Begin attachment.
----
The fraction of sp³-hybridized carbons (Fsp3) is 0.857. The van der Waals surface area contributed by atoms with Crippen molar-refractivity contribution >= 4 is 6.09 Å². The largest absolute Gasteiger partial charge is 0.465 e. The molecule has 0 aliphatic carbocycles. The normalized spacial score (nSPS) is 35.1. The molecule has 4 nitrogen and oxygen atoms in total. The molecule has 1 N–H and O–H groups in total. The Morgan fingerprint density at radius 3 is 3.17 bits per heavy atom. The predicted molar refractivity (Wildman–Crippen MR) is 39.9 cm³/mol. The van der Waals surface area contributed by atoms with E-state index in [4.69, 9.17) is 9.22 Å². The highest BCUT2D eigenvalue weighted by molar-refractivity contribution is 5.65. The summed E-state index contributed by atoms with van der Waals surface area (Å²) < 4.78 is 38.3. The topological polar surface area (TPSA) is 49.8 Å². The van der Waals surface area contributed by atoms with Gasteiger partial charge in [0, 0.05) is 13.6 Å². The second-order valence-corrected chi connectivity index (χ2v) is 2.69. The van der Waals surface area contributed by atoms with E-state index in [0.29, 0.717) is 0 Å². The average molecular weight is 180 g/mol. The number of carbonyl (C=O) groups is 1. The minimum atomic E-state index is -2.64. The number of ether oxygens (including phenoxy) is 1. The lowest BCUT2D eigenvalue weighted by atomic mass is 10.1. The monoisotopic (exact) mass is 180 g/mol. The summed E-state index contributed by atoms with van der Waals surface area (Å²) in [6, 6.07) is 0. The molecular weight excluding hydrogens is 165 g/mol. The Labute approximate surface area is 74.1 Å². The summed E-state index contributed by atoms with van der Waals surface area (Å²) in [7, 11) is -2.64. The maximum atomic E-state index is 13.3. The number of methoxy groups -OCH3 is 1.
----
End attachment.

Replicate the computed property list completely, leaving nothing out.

The fraction of sp³-hybridized carbons (Fsp3) is 0.857. The van der Waals surface area contributed by atoms with Crippen molar-refractivity contribution >= 4 is 6.09 Å². The largest absolute Gasteiger partial charge is 0.465 e. The molecule has 0 aliphatic carbocycles. The normalized spacial score (nSPS) is 35.1. The molecule has 4 nitrogen and oxygen atoms in total. The molecule has 1 N–H and O–H groups in total. The Morgan fingerprint density at radius 3 is 3.17 bits per heavy atom. The predicted molar refractivity (Wildman–Crippen MR) is 39.9 cm³/mol. The van der Waals surface area contributed by atoms with E-state index in [4.69, 9.17) is 9.22 Å². The highest BCUT2D eigenvalue weighted by molar-refractivity contribution is 5.65. The summed E-state index contributed by atoms with van der Waals surface area (Å²) < 4.78 is 38.3. The topological polar surface area (TPSA) is 49.8 Å². The van der Waals surface area contributed by atoms with Gasteiger partial charge in [0, 0.05) is 13.6 Å². The second-order valence-corrected chi connectivity index (χ2v) is 2.69. The van der Waals surface area contributed by atoms with E-state index in [0.29, 0.717) is 0 Å². The average molecular weight is 180 g/mol. The number of carbonyl (C=O) groups is 1. The minimum atomic E-state index is -2.64. The number of ether oxygens (including phenoxy) is 1. The lowest BCUT2D eigenvalue weighted by atomic mass is 10.1. The monoisotopic (exact) mass is 180 g/mol. The summed E-state index contributed by atoms with van der Waals surface area (Å²) in [6, 6.07) is 0. The molecular weight excluding hydrogens is 165 g/mol. The Labute approximate surface area is 74.1 Å². The summed E-state index contributed by atoms with van der Waals surface area (Å²) in [7, 11) is -2.64. The maximum atomic E-state index is 13.3. The number of methoxy groups -OCH3 is 1.